So in this case: $f(x)=g(x)$ ! and our set of solutions cannot be fundamental since we just happened to find the same solution twice just with a different written form.
To complement your learning, make sure to check out the videos on top of this article at the StudyPug website, where you will find this example and others.
The Wronskian and linear independence
We have mentioned before we will obtain information about a set of fundamental solutions to a differential equation using the wronskian and information about their linear dependence or independence, but what do we mean by a set of functions to be linearly independent?
It is said that a set of functions if linearly dependent if one of those functions can be written in terms of the others, or if one of the functions can be produced by a linear combination of the others. This means if one function can be produced by adding the others, or by being a multiple, or by being "proportional" to the others, etc. If none of the functions in the set can be produced or expressed as some form of combination of the others included in the set, or are proportional to any of the other functions in the set, then the functions are linearly independent.
In mathematical terms, for a set of a finite number of functions $f_1(x),f_2(x), ... f_n(x)$ (which could graphically be represented as vectors) we say they are linearly dependent on an interval if there are also a finite number of constants (scalars) $c_1, c_2, ... c_n$ where at least two of them will not be zero such that the next relationship:
can be re written as:
Notice that if all the constants $c_1, c_2, ... c_n$ were to be zero, then the two sides of the equation $c_1f_1(x)+c_2f_2(x)+....+c_nf_n(x)=0$ would become zero, and so it would mean that none of the functions can be written as a combination of the others and therefore they are linearly independent from each other. You can always study the process of testing for linear dependence of vectors if you need a quick review on the topic.
Knowing this we can now test the dependence of functions with the wronskian. When the result of the wronskian determinant is not equal to zero, the functions are linearly independent.
For example if we have the set of the next three functions:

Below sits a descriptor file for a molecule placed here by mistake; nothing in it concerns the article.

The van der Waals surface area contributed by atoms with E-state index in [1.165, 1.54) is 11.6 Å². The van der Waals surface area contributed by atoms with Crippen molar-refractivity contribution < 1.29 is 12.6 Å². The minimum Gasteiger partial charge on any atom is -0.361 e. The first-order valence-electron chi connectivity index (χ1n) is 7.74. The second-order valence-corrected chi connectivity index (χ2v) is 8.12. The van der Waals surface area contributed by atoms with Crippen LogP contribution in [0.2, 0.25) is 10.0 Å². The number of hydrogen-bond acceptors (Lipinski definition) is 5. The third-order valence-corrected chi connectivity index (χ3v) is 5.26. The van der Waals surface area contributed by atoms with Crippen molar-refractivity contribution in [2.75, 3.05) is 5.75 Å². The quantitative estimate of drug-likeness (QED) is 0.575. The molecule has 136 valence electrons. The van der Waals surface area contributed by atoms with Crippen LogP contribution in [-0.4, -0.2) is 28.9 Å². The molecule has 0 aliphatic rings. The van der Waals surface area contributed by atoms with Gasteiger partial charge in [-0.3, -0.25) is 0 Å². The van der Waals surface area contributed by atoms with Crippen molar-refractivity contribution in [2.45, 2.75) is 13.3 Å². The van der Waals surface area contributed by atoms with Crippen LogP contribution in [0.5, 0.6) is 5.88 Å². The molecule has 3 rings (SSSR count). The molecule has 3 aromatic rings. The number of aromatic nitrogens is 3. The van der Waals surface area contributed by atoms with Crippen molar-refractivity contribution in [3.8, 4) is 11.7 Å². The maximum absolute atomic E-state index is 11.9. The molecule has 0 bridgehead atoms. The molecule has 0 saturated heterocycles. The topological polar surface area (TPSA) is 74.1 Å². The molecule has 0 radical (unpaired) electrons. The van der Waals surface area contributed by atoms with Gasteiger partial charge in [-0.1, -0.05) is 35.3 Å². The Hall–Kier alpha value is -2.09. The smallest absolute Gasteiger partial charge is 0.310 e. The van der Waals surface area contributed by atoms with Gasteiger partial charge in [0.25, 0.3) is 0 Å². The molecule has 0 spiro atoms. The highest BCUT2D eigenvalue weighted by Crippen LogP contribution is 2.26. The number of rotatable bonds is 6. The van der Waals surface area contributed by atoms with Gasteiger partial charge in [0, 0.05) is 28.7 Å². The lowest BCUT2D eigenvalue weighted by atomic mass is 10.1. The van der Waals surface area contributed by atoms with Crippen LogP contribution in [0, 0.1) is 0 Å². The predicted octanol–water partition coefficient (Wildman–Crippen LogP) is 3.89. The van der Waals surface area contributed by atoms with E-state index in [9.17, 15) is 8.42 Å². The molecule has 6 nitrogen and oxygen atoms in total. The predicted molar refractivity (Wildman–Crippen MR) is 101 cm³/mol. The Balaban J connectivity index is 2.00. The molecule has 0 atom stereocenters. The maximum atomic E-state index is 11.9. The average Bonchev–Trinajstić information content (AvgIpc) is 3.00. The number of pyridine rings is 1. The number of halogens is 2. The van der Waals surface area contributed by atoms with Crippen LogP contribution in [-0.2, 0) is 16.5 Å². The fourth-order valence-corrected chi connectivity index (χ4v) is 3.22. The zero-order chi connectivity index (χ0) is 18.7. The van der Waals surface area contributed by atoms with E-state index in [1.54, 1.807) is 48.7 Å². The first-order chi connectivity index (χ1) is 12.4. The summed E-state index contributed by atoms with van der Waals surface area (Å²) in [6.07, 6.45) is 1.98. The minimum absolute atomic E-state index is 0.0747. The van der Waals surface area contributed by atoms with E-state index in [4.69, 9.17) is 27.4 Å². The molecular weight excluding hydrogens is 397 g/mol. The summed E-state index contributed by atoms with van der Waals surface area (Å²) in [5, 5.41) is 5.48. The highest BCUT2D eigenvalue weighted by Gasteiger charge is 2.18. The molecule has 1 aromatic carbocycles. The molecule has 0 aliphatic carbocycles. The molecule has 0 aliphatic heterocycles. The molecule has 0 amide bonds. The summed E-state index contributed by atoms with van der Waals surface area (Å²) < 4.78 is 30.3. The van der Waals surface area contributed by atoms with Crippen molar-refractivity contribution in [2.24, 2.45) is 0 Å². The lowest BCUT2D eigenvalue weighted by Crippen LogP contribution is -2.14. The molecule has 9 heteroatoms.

We compute their wronskian determinant:
Since the wronskian is equal to zero, this gives us a clue that the functions may be linearly dependent (or in other words, they might not be linearly independent). In this case, their linear dependence is easily proved by combining two of the functions to produce the third one: $4x^2+2x+6=4x^2+2(x+3)$ or $h(x)=4f(x)+2g(x)$ so the functions are linearly dependent without a doubt.
To summarize the important points of the Wronskian and linear independence:
Two linearly dependent functions will have a wronskian equal to zero, but not all functions to which their wronskian is equal to zero are dependent. Therefore, if you obtain a wronskian equal zero, you have a clue that the functions might be linearly dependent of each other, but you have to prove it in some other fashion.
If a set of functions have a wronskian different to zero, then these functions are linearly independent of each other.
For examples using this and other methods while solving second order differential equations on physical problems, we recommend you to take a look at the section on applications of second order differential equations at the StudyPug website. You can also take a look at this thorough explanation of linear independence and the wronskian.
Wronskian
Lessons
Notes:
A linear homogeneous second order differential equation is of the form:
$a(x) y''+b(x) y'+c(x)y=0$
Let's assume that we've found two solutions to the above differential equation, $y_1 (x)=f(x)$ and $y_2 (x)=g(x)$.
And the general solution will be of the form:
$y(x)=c_1 f(x)+c_2 g(x)$
We can us the Wronskian to see whether $f(x)$ and $g(x)$ are linearly independent
The Wronskian is defined as:
If we have two solution, $f(x)$ and $g(x)$, and $W(f,g)\neq0$, then we say that $f(x)$ and $g(x)$ form a fundamental set of solutions, and the general solution will indeed be of the form:
$y(x)=c_1 f(x)+c_2 g(x)$

1.
Verifying Some of Our General Solutions
In the section "Characteristic Equation with Repeated Roots" we had the following differential equation:
$y''6y'+9y=0$
It was found that the two solutions were:
$y_1 (x)=e^{3x}$ $y_2 (x)=xe^{3x}$